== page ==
After pushing away every member of his family and causing confusion throughout the kingdom, Creon is faced with a new reality- he lost everything. He sent Antigone away to be locked up till her own death takes her, his son Haimon and his wife Eurydice took their own lives, and the prophet and people of the city look down upon Creon as he aches for his own death. Creon comes to a quick realization of his misfortunes at the sound of his poor wife 's last breath. With fear, he states "I have been rash and foolish. I have killed my son and my wife.
I’d like to know” (Odyssey.9.274-276), not out of the goodness of his heart, but because he wants to destroy their ship. Odysseus, ever the quick thinker, realizes this, and instead of replying with the truth, which would leave him with no ship to sail back home with, he lies and says, “My ship? Poseidon smashed it to pieces / Against the rocks at the border of your land” (Oddysey.9.275-276). By not disclaiming
Pride is one of Odysseus' greatest weaknesses. It is what costs him so much loss of time on his way home. A good example of this is when he taunts the cyclops after blinding and outwitting him and is then cursed by Poseidon to keep the cyclops satisfied. His other big weakness is his curiosity. While we may not consider this a weakness, for Odysseus it is.
Also, due to past disastrous event, specifically when Oedipus killed his father and married his mother, it had angered the gods and cursed the Oedipus’ family. This is evident in the following quote: “Where once the anger of heaven has struck, that house is shaken” (Sophocles, pg.215). It can also reference the gods have the ability to cause great trouble to a person or family. Furthermore, this stanza, once again, implies that the gods will take revenge and bring hardship to the Oedipus’ family members. Especially may be referring to the fate of the Oedipus’ children, foreshadowing a curse that will continue to haunt Antigone.
Odysseus kill all of the Suitors with the help of his son Telemachus. The Suitors treated Odysseus very poorly. The Suitors were trying to marry Penelope and kill their son Telemachus. Odysseus loves his wife and dislikes the fact that these men are trying to get with her and kill his son Telemachus. So, he seeks revenge.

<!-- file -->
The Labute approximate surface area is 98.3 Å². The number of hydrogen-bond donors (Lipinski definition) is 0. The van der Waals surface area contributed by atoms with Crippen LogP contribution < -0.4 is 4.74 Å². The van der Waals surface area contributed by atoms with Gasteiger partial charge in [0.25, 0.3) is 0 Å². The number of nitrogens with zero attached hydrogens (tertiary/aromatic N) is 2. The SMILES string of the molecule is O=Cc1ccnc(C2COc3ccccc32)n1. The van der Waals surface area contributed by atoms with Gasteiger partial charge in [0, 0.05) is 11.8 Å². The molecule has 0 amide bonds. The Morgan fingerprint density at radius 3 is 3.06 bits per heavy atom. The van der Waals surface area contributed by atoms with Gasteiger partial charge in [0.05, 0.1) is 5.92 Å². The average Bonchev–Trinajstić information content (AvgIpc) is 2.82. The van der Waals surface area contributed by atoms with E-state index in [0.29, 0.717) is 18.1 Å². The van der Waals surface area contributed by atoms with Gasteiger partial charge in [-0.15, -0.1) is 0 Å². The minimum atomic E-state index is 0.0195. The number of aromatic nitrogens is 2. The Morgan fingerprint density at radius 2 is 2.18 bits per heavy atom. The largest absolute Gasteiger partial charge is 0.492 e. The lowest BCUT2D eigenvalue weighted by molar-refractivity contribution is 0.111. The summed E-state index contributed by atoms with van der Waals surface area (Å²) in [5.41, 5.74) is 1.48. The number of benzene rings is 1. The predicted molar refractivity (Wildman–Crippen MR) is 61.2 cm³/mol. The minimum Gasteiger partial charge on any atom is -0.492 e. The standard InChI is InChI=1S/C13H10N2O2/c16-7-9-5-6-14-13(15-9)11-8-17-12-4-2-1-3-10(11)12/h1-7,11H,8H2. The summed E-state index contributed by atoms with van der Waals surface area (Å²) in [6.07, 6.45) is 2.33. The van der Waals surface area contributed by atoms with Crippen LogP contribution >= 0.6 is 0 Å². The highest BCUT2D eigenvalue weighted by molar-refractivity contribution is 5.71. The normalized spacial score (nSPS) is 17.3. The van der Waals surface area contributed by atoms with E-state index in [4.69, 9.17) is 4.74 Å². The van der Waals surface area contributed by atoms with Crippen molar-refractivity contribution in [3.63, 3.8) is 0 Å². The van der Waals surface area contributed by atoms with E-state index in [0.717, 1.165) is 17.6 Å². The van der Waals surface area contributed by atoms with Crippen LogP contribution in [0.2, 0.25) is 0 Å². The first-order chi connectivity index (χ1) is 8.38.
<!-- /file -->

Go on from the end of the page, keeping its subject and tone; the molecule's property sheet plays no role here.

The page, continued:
W.H. Auden once said, “The truly tragic kind of suffering is the kind produced and defiantly insisted upon by the hero himself so that, instead of making him better, it makes him worse.” This suffering is what makes a tragic hero, along with other criteria. As is common in all tragedies, Antigone by Sophocles contains a very obvious tragic hero. Of the many characters, two stand out with similar flaws, Antigone and Creon. They are both flawed in their excessive pride, or hubris.
In the novel, The Odyssey translated by Robert Fitzgerald, Telemachus gives a speech to Ithaca. He argues to the suitors about disrespecting his father Odysseus’ home even though they think Odysseus is dead and will never come home. Courageously, from the heart, Telemachus goes up against the suitors to state control over the key social practices of marriage hospitality. Telemachus’ speech was effective because it showed pathos, logos, and ethos. Telemachus looks and acts the part of his father, astonishing those who presumably knew him as a boy.
One example of the turmoil it cause in Rome was it started a war between the conspirators and their followers and Antony and Octavius and his followers. This play just goes to show that your actions can cause a chain reaction because in the end both Brutus and Antony ended up dieing all because they killed Caesar in the beginning of the play and they had lost the